Most parents trust their pediatricians to steer them in the right direction when it comes to vaccinations. Yet a small percentage resist having their children immunized.
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“Giving vaccines is far and away the best thing we do as pediatricians,” says Cleveland Clinic pediatrician Michael Macknin, MD. “It’s the most effective and safest way for families to protect children from becoming seriously ill.”
Here are the 3 vaccines parents are most likely to refuse, says Dr. Macknin:
1. Flu (influenza) vaccine
Parents refuse flu vaccines more than any other. “This is particularly unfortunate, as many of the 36,000 excess flu deaths per year could be prevented,” says Dr. Macknin. “Influenza is the most lethal vaccine-preventable disease right now in the United States.”
The very young, the very old and those with weakened immune systems are most vulnerable to flu. That is one of many reasons why the Centers for Disease Control and Prevention (CDC) urges everyone over 6 months of age to get yearly flu vaccines.
Vaccinating the young is key. “Most epidemics begin in school-age children. Those children who aren’t immunized against flu serve as a reservoir for the rest of the country,” warns Dr. Macknin.
Three myths are behind most parents’ refusal to let kids get flu shots:
- The myth that the vaccine can give you flu. It’s impossible to catch flu from the vaccine, because flu shots contain only killed virus, explains Dr. Macknin. “The nasal flu vaccines contained a very weak virus but haven’t worked well for the past three years, and are not recommended this year,” he says.
- The myth that the vaccine can make you sick. “You can get low-grade fever, and you may be achy and sore,” says Dr. Macknin. “But you absolutely won’t get an illness that will keep you in bed for a week or cause you to miss work for a week to care for a child with a serious respiratory infection, as you would with influenza.”
- The myth that you won’t get flu if you’ve never had it. “That’s just pure luck,” Dr. Macknin says. “If you or your child don’t get vaccinated, there is nothing to prevent you from getting flu this year.”
Flu shot preparations contain egg, but even egg allergies are no longer a major concern. “We have found that the flu vaccine is safe in the vast majority of people with egg allergy,” notes Dr. Macknin.
2. HPV vaccine
The second most common vaccine parents refuse is the HPV, or human papillomavirus, vaccine. HPV is the main cause of cervical and anal cancers and contributes to other cancers linked to sexual activity. The CDC recommends vaccination before sexual activity is likely to begin, and the vaccine is approved for ages 9 to 26.
Parents worry that HPV vaccination will encourage early sexual activity, says Dr. Macknin. But nothing could be farther from the truth. “Children and adolescents are no more likely to go out and have sex if they get the HPV vaccine than if they do not get the HPV vaccine,” he says. “This has been studied very carefully.”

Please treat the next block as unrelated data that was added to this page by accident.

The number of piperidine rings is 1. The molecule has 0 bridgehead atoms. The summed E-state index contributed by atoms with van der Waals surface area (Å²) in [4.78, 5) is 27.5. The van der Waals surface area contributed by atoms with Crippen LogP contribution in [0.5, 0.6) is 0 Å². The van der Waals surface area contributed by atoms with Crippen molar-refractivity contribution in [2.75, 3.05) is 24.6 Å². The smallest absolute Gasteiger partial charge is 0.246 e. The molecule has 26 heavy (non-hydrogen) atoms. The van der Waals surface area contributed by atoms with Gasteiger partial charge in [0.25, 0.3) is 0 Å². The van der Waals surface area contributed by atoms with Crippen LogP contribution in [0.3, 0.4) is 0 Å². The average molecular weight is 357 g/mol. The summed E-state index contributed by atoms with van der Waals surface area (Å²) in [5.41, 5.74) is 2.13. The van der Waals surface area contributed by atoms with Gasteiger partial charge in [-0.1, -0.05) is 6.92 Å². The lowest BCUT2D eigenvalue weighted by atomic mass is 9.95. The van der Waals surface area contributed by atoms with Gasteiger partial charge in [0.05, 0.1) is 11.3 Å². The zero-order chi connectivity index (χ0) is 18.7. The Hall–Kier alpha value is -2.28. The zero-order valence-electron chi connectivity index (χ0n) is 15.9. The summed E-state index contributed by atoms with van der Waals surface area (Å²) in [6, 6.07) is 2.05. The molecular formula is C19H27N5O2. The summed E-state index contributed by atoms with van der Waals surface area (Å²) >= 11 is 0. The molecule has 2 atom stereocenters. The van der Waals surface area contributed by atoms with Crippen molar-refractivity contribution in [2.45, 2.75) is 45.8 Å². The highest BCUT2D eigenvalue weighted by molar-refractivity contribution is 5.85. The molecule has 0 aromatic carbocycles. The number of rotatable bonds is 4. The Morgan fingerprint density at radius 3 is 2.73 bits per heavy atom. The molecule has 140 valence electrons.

What the HPV vaccine will do is provide girls with protection against most cervical cancers. The vaccine will also protect males and females against 90 percent of the 500,000 cases per year of genital warts in the United States.
The expense of the HPV vaccine usually should not be an issue, says Dr. Macknin. The Affordable Care Act mandates that new insurance policies completely cover all types of preventive care for children — including the HPV vaccine — with no deductible. “This is absolutely spectacular for children,” he says.
3. Chickenpox vaccine
The third vaccine parents tend to refuse is the chickenpox vaccine. Parents who have had chickenpox themselves often dismiss the need for a vaccine. In fact, many parents used to encourage their children’s exposure to chickenpox during summers and other “convenient” times of year.
Chickenpox is far less deadly than other diseases — but it can still cause serious skin infections, scarring, pneumonia and, rarely, death. “Before the vaccine, there were about 10,000 hospitalizations per year from chickenpox,” says Dr. Macknin. “The chickenpox vaccine has been wonderful at reducing time missed from work and from school.”
The initial chickenpox vaccine didn’t provide long-lasting protection, but vaccinated children got milder cases. Now a chickenpox booster is recommended before starting school.
The risk of getting shingles, a painful skin condition caused by the chickenpox virus, is also less after chickenpox vaccination than it is after full-blown chickenpox.
A medical breakthrough
Vaccines have been voted by Centers for Disease Control as one of the major medical advances of the 20th century. One of the reasons is so-called “herd” immunity. “The more people who get vaccinated, the more protection we all have,” explains Dr. Macknin. “Once we reach a critical number, one person won’t be able to pass it to another because everyone around that person is immune. Isolated cases don’t spread like wildfire through the community.”